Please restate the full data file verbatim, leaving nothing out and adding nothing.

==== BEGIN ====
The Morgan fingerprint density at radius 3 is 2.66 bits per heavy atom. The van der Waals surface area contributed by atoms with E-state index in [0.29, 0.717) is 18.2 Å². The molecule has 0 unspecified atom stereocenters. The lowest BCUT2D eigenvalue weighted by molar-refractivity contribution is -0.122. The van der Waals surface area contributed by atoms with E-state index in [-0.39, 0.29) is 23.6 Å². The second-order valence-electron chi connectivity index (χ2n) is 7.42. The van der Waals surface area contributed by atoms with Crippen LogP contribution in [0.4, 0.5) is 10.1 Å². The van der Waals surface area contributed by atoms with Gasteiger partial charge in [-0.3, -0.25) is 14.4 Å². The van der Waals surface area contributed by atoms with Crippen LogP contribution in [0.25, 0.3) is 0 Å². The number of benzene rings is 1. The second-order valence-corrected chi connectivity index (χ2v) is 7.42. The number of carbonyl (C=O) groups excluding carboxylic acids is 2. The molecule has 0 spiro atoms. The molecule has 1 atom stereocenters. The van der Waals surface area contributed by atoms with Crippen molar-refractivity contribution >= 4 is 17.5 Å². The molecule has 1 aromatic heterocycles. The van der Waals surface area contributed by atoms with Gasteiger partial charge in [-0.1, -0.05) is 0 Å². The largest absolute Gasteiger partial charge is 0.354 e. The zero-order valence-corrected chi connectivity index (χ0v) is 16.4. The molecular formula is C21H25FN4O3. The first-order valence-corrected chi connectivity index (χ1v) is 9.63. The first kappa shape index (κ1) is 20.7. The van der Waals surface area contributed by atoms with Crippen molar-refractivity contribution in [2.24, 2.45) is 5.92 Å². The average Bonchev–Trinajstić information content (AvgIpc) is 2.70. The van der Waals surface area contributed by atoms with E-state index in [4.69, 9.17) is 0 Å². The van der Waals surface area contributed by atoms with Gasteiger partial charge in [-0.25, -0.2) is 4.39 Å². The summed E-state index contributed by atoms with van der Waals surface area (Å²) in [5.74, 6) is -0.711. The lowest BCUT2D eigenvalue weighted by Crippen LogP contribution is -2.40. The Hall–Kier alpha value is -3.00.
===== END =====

The Morgan fingerprint density at radius 3 is 2.66 bits per heavy atom. The van der Waals surface area contributed by atoms with E-state index in [0.29, 0.717) is 18.2 Å². The molecule has 0 unspecified atom stereocenters. The lowest BCUT2D eigenvalue weighted by molar-refractivity contribution is -0.122. The van der Waals surface area contributed by atoms with E-state index in [-0.39, 0.29) is 23.6 Å². The second-order valence-electron chi connectivity index (χ2n) is 7.42. The van der Waals surface area contributed by atoms with Crippen LogP contribution in [0.4, 0.5) is 10.1 Å². The van der Waals surface area contributed by atoms with Gasteiger partial charge in [-0.3, -0.25) is 14.4 Å². The van der Waals surface area contributed by atoms with Crippen LogP contribution in [0.25, 0.3) is 0 Å². The number of benzene rings is 1. The second-order valence-corrected chi connectivity index (χ2v) is 7.42. The number of carbonyl (C=O) groups excluding carboxylic acids is 2. The molecule has 0 spiro atoms. The molecule has 1 atom stereocenters. The van der Waals surface area contributed by atoms with Crippen molar-refractivity contribution >= 4 is 17.5 Å². The molecule has 1 aromatic heterocycles. The van der Waals surface area contributed by atoms with Gasteiger partial charge in [-0.1, -0.05) is 0 Å². The largest absolute Gasteiger partial charge is 0.354 e. The zero-order valence-corrected chi connectivity index (χ0v) is 16.4. The molecular formula is C21H25FN4O3. The first-order valence-corrected chi connectivity index (χ1v) is 9.63. The first kappa shape index (κ1) is 20.7. The van der Waals surface area contributed by atoms with Crippen molar-refractivity contribution in [2.24, 2.45) is 5.92 Å². The average Bonchev–Trinajstić information content (AvgIpc) is 2.70. The van der Waals surface area contributed by atoms with E-state index in [4.69, 9.17) is 0 Å². The van der Waals surface area contributed by atoms with Gasteiger partial charge in [-0.25, -0.2) is 4.39 Å². The summed E-state index contributed by atoms with van der Waals surface area (Å²) in [5.74, 6) is -0.711. The lowest BCUT2D eigenvalue weighted by Crippen LogP contribution is -2.40. The Hall–Kier alpha value is -3.00.